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Why Virtual-Reality Training for Employees Is Catching On

Two people wearing virtual reality glasses in an office.

Editor's Note: SHRM has partnered with the Association for Talent Development (ATD) to bring you relevant articles on key HR topics and strategies.

We learn by doing, so simulations that let us experience scenarios help us learn and remember better. Enter virtual reality training.

Imagine sitting in the cockpit of a Bombardier Q-400 on its final descent before landing, only to discover that your retractable nose gear is stuck. Fortunately, you've made a belly landing dozens of times. Like always, you touch the runway with your back wheels first, then drop the nose onto the tarmac. The landing is unremarkable, and you aren't even shaken. You've handled this maneuver multiple times, without ever leaving the ground. You learned how to respond to equipment failure from the controls of a flight simulator.

Similar scenarios take place every day in training environments. They share one common element: participants walk away safely at the end of every session.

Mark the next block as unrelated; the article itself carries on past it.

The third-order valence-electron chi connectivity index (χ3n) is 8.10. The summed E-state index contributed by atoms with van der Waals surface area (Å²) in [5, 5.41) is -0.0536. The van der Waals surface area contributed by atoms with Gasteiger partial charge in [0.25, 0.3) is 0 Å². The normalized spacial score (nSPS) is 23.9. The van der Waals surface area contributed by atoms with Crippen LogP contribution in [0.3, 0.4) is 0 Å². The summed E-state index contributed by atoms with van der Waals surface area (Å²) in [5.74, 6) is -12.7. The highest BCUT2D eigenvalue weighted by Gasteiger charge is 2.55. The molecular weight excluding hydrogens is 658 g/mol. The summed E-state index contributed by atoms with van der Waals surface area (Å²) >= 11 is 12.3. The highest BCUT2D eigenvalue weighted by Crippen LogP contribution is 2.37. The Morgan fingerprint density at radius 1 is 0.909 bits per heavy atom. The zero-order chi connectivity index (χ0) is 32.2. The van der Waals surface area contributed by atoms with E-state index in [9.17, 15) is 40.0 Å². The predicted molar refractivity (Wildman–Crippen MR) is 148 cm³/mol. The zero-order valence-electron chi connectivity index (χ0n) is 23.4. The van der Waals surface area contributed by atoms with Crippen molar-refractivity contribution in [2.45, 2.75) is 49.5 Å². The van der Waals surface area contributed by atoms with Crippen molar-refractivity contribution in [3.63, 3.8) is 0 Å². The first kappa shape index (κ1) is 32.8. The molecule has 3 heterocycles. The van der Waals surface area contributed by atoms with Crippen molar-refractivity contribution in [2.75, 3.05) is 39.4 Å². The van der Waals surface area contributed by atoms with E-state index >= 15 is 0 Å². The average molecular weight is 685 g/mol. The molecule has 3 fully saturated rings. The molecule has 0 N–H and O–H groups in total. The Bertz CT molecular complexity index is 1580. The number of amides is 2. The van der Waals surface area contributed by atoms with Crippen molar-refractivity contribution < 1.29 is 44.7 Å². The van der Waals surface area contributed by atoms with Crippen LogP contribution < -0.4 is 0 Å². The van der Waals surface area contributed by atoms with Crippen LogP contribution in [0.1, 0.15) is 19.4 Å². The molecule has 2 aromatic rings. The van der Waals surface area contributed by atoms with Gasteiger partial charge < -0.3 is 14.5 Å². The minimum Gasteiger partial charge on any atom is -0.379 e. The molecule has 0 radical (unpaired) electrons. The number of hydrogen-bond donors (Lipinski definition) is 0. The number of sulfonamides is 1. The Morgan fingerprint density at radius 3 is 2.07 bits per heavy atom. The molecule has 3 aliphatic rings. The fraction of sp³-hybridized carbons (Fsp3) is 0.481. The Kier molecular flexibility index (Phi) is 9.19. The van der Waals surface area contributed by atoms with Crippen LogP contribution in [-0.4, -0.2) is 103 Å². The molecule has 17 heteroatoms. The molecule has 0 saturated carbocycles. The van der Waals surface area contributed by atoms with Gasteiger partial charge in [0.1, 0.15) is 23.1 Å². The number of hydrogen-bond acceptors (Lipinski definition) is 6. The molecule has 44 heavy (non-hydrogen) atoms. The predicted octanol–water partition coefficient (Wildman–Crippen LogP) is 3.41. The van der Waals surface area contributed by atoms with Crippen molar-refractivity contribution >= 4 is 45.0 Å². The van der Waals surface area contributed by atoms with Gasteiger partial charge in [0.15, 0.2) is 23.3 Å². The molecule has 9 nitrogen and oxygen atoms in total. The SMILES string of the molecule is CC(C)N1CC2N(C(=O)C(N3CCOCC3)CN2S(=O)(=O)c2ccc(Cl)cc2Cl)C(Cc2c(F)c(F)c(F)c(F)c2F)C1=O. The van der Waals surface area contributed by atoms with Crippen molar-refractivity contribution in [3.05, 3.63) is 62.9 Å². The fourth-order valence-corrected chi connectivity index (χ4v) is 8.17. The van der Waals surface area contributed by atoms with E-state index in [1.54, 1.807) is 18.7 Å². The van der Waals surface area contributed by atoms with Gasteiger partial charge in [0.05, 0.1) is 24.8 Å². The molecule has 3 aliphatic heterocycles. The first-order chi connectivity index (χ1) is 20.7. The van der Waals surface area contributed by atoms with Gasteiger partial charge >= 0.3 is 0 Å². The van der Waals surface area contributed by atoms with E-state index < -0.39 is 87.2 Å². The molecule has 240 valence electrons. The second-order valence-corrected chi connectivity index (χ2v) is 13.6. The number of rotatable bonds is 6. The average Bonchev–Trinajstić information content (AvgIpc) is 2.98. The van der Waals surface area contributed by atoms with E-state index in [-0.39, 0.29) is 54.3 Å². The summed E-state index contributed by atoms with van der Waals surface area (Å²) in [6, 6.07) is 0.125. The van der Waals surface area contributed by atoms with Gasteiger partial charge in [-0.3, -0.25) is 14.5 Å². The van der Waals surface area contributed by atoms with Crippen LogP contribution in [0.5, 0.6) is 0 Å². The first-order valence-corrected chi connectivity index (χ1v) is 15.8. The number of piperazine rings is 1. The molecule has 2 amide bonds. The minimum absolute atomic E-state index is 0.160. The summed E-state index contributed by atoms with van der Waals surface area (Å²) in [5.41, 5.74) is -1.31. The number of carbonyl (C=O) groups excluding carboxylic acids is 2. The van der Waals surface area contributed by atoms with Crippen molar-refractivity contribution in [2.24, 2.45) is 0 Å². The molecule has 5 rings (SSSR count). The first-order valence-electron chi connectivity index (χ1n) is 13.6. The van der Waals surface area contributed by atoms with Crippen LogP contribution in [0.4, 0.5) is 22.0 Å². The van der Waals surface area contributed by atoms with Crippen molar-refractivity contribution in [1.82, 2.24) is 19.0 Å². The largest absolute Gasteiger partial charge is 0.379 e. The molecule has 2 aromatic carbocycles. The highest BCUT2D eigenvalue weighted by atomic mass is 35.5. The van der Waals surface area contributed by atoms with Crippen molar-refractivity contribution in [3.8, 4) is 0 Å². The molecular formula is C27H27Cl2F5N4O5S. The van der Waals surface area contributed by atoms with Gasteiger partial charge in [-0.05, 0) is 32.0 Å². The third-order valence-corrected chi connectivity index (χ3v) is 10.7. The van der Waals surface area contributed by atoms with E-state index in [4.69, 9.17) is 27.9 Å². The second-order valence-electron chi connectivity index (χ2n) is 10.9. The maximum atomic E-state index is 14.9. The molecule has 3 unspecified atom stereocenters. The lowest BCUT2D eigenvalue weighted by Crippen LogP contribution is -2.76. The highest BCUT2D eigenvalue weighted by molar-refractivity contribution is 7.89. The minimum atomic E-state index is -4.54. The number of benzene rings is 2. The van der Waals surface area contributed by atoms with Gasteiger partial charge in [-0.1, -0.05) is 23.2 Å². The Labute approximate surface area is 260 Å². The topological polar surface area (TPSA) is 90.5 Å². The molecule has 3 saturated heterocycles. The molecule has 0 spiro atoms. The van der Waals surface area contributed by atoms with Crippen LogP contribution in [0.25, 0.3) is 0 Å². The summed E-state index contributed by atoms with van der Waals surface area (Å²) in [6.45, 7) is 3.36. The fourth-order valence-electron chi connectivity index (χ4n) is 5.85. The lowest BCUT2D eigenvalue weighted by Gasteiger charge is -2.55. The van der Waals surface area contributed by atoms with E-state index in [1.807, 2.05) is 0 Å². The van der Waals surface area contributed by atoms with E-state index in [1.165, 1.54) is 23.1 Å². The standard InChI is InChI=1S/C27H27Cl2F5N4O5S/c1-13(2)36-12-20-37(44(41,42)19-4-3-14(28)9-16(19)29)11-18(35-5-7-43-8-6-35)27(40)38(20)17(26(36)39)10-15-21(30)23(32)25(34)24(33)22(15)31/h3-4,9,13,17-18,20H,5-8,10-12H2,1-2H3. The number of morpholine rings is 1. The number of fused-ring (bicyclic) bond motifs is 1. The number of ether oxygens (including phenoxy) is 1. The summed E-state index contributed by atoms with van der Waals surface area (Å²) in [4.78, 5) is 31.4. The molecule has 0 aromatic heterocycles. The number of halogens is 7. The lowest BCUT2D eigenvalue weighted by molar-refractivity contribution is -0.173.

Industry Adoption

The goal of Virtual Reality-enhanced training is to create realistic workplace experiences and allow employees to take risks while working in demanding environments.

Virtual reality training companies like VirTra and immersive learning companies, such as STRIVR and MPATHIC, use simulators, gaming PCs and Oculus Rift headsets in specially designed training environments. And virtual reality hardware and setup costs are becoming negligible compared to traditional training expenses. In fact, VR-ready laptops can be found at around $1,000 or even less should you decide to get a used laptop.

Not surprisingly, some of the first industries that committed to using virtual reality for job training include healthcare and aviation, but VR is branching out into retail, hospitality and other industries. Let's take a look at some current examples:


Immersive technology allows for on-the-job training without downtime for the company or danger to the employee and co-workers. As critical as it is to business success, job training can be costly regarding production and manpower, and some scenarios are impossible to replicate without immersive virtual reality.

Technology can provide the simulated experience of an event like Black Friday. Walmart uses immersive VR technology to prep employees for dealing with the frenzied holiday shopping experience. Simulations show Walmart associates how the crowds will respond to sale items. Immersive reality users can gauge traffic flow throughout the store, respond to confrontations and learn how to manage big crowds of rushed shoppers.

Replicating the same live scenario in any Walmart store would be cost-prohibitive and far less likely to improve employee skill.

Pima County Sheriff's Department